Although countless onshore wind applications are still being submitted to local authorities, people are already asking “what happens at the end of a wind turbine’s life?”

This question is currently being addressed by Scottish Natural Heritage who has employed SLR Consulting Ltd. to conduct research into onshore wind farm decommissioning and restoration. An apt time perhaps to be doing so given ongoing criticism of onshore wind developments. I recently attended an interesting workshop on the subject, organised by Scottish Natural Heritage.

So what should developers be thinking about? SLR’s research will hopefully help SNH and other stakeholders produce some firm guidance on this but some considerations may be:-

  • Decommissioning plans being considered at an earlier stage. A year or so before the end of a turbine’s life may be considered too late in the game. Should developers be formulating a plan earlier on and considering regular reviews of this alongside any review of restoration bonds which have been put in place?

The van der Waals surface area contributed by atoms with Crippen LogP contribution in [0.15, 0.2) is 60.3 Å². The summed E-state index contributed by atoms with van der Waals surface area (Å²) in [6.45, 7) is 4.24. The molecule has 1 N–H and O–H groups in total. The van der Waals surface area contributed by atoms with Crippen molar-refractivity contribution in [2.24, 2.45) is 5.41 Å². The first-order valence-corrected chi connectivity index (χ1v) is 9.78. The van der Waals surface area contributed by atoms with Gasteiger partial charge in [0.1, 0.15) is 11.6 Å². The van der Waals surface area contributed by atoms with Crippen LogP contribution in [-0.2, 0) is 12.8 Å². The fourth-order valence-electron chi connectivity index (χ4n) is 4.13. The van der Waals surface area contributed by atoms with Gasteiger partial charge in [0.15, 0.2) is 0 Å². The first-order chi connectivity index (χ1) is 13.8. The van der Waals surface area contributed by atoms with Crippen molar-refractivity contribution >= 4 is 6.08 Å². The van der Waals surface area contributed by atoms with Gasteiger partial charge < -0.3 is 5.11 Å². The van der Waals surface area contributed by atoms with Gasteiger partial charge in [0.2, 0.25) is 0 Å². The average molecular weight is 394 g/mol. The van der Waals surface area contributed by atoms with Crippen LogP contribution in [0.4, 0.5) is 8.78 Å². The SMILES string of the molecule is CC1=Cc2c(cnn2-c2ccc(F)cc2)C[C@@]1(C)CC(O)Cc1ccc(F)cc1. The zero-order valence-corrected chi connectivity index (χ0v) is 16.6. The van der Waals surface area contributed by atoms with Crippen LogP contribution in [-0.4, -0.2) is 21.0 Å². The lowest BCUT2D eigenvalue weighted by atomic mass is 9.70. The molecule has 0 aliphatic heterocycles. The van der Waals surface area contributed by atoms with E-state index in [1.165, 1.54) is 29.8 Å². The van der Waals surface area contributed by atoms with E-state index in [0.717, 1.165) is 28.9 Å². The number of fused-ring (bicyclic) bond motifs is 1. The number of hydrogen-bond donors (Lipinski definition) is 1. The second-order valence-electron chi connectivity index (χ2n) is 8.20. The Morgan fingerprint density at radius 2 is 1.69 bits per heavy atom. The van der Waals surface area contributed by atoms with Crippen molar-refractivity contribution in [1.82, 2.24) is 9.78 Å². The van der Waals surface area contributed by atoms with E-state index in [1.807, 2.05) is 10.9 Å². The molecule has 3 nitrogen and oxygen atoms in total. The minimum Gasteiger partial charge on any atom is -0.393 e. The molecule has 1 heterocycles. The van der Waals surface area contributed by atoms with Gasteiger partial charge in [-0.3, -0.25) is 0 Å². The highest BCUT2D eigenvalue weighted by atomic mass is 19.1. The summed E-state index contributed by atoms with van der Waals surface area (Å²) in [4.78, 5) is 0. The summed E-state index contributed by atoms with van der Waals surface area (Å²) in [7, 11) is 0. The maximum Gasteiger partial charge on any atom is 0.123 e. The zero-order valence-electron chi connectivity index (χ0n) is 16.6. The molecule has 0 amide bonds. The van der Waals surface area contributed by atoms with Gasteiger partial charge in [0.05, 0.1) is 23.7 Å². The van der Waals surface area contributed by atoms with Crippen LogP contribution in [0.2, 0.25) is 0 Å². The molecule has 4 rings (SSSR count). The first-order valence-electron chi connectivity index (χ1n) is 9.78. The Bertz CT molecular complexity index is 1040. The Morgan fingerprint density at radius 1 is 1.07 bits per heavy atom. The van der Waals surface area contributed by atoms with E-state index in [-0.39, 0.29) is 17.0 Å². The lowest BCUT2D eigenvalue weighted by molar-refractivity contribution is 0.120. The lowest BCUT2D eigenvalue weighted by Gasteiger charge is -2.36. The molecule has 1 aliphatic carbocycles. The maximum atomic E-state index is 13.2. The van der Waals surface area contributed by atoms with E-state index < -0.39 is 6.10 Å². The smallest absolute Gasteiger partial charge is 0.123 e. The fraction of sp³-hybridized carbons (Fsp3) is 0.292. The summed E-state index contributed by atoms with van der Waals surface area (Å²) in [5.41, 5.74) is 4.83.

• Consultation with landowners throughout the life of any scheme is pivotal. What are landowners’ expectations at the end of the scheme and what will the land use be going forward?
  • Ongoing habitat management and site restoration. Should materials be imported to regenerate the site or should natural vegetation be encouraged? Should landowners be expected to continue the good work of developers under Habitat Management Agreements?
  • Should more clarity be provided in planning conditions as to what the local authority’s expectations are at the end of the scheme’s life?

Unfortunately it doesn’t seem possible yet to put a figure on all of this and inevitably the figure will differ depending on the size of the scheme and the site itself. The key message for now seems to be consultation amongst all parties at an early stage. Perhaps this backed up by some good practice methodology issued by SNH will help us address this topical question moving forward and will give the critics some food for thought.

Alix Bearhop